Le Bon Marché is another department store (actually the world’s first modern department store) that is full of fountain pens. The area with the pens is surrounded by shelves and feels more like a private showroom than an area inside of a large store. In addition to the usual brands, you’ll also find pens by Jacques Herbin, Namiki (including some beautiful maki-e pens) and Pilot. Bon Marché also has the biggest ink selection of any department store (or maybe even any shop) in Paris, including inks from Jacques Herbin that I’ve never seen anywhere else. It also has a good selection of paper, but not as good as BHV

fountain pen shops in le bon marche

Pen displays at Bon Marche

Galleries Lafayette is a must-see shop near the Opera House in Paris. The interior is incredible and the view of the city from the top floor can’t be beat. Just one floor down from that amazing view are many cases of fountain pens. There isn’t anything here that you won’t find anywhere else, but the building and the view definitely make it worth a visit.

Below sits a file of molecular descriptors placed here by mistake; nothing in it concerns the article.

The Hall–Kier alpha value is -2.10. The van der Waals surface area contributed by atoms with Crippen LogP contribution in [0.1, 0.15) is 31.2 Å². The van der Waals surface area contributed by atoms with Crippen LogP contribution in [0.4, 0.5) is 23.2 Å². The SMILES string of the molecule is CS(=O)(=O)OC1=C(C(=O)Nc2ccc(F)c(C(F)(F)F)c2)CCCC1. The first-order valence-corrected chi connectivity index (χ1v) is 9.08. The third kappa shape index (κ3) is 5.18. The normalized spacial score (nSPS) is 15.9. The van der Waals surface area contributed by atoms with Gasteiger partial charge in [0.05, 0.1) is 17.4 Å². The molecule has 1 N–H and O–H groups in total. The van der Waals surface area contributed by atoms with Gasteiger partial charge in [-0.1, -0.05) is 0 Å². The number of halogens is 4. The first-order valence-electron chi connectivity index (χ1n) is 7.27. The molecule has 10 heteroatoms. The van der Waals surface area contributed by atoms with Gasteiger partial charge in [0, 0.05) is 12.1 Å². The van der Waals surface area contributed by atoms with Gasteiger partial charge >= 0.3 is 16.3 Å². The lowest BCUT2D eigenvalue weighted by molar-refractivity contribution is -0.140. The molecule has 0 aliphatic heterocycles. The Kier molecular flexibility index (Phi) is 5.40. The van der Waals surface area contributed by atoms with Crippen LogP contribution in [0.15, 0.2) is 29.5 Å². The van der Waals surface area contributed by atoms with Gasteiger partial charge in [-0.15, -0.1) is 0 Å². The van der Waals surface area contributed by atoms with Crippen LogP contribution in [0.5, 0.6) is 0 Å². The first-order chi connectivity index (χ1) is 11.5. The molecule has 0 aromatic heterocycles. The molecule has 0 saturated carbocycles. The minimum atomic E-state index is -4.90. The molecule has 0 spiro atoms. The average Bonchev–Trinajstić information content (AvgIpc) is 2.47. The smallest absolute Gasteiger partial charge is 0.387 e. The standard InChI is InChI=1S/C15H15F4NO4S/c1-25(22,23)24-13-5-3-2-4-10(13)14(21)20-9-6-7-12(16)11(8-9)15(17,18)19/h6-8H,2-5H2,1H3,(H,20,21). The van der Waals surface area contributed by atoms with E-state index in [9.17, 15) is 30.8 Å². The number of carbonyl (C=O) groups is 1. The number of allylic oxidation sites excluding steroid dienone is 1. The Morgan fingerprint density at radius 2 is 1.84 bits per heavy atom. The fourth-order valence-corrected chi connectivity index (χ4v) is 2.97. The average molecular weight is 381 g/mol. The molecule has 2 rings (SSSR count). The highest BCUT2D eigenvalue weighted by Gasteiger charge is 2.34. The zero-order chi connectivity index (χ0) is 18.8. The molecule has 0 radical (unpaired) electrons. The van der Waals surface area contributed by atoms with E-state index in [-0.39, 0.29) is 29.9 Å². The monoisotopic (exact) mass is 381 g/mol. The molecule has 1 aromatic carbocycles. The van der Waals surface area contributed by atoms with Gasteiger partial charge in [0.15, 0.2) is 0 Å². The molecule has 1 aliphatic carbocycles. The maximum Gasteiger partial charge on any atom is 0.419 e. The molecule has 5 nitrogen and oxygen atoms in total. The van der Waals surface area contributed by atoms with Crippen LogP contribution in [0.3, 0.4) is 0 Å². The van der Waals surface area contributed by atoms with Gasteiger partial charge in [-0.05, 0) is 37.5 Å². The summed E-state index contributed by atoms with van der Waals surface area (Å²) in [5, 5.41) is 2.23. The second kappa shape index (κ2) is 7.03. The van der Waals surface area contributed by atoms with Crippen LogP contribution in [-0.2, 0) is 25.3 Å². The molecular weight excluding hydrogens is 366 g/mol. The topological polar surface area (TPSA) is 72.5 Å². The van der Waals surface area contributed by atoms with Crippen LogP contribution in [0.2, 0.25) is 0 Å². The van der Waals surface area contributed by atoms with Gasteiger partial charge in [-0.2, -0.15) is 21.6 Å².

fountain pen shops in galleries lafayette

Pen displays at Galleries Lafayette

Recommended Visits and Purchases

If you were to choose only one pen shop to visit in Paris, based on my experience I would highly recommend Mora Stylos. Not only do they have one of the best pen selections, but they were also the most helpful. The fact that they carry vintage fountain pens along with a good selection of used pens makes them a great choice for anyone who is interested in fountain pens.

If you were to choose only one department store to visit in Paris, it would be a toss up between Le BHV Marais and Le Bon Marché. If paper is your thing, BHV is the way to go. If you’re more interested in ink or Japanese pens, Bon Marché is your best bet. You can’t go wrong with either choice, but if you have time I’d suggest you visit both as they each have something unique to offer.